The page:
In such communities, dissenting voices have, of late, become more pronounced among young educated professionals who think that their platforms have been hijacked by the business elite who use them for promoting their business interests. They feel the approach of promoting a value-led civil society, as propounded by community elders, has not been fully realized because of a lack of will and institutional commitment. They also think that the quality-of-life framework, which was essentially a holistic socioeconomic transformation model, has been put to rest now with boards being controlled and run by a business elite with little or no understanding of development and poverty. People have to pay for health and education services delivered through community agencies while the local cultural heritage is being turned into business ventures.

Faith-based communities are generally thought of as well-knit groups with inward-looking ideologies of self-preservation. This self-preservation becomes a collective psyche of smaller communities animated by perceived external threats to survival. While faith provides the overarching principle of social solidarity, it tends to hide the agony of critical thinkers whose dissent is stifled under the pretext of maintaining social and spiritual harmony. A stronger sense of communal life becomes a social compulsion in less democratic and more polarized societies where individuals express their identity as part of a large whole. When societies become less tolerant of free expression, people usually find solace in smaller groups to avert the wrath of powerful groups.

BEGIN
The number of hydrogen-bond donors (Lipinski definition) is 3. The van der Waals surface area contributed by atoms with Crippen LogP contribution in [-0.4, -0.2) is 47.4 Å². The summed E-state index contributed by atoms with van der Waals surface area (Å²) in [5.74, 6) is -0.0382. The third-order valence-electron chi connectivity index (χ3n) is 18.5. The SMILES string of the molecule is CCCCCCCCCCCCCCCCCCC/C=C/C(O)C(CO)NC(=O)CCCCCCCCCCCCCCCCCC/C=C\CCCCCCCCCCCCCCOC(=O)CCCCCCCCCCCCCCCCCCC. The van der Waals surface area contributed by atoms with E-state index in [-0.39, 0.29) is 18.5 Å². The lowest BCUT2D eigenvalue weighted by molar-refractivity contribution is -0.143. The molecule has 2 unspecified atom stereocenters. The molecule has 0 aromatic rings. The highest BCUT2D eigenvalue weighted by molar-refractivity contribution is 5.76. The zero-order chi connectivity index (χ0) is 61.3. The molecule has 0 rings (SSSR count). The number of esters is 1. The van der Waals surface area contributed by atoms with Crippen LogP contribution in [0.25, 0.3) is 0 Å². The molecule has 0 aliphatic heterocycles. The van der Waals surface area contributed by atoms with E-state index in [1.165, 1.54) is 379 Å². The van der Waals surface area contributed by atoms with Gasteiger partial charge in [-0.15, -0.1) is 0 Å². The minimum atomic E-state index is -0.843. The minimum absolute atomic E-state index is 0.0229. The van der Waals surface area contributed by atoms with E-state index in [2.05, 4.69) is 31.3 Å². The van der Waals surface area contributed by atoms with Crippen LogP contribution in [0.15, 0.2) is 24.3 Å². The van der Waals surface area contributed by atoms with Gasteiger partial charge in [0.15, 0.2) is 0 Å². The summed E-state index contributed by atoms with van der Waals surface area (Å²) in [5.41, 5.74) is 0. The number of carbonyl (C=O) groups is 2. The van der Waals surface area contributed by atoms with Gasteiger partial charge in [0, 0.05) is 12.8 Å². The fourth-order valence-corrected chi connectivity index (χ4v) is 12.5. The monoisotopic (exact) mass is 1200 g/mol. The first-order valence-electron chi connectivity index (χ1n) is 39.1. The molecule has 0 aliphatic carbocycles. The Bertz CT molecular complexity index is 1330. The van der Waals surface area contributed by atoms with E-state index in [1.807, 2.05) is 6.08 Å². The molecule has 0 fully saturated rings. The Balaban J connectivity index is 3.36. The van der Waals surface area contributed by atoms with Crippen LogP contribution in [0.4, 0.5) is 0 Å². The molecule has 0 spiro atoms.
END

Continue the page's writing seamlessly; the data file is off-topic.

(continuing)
A faith-based community will always need a highly centralized authority to draw social legitimacy to its practices and unique identity among competing social groups. The key intellectual imperatives of such communities are to propagate peace, pluralism and respect of diversity – not as an inherent value of communal life but as a strategy for survival. In reality, the communal order is maintained not through diversity and pluralism but through homogenization of belief system, traditions and cultural narratives. The introversion at times turns into a tendency to purge pluralistic ideas and to undermine critical thinking.

Those who hold power and influence use the communal identity as a means of dominance to control strategic positions and bargain privileges with the state and the political elite. Dissenting voices are isolated and portrayed as anti-social to safeguard the status quo.

The writer is a social development and policy adviser, and a freelance columnist based in Islamabad.

Email: [email protected]

Twitter: @AmirHussain76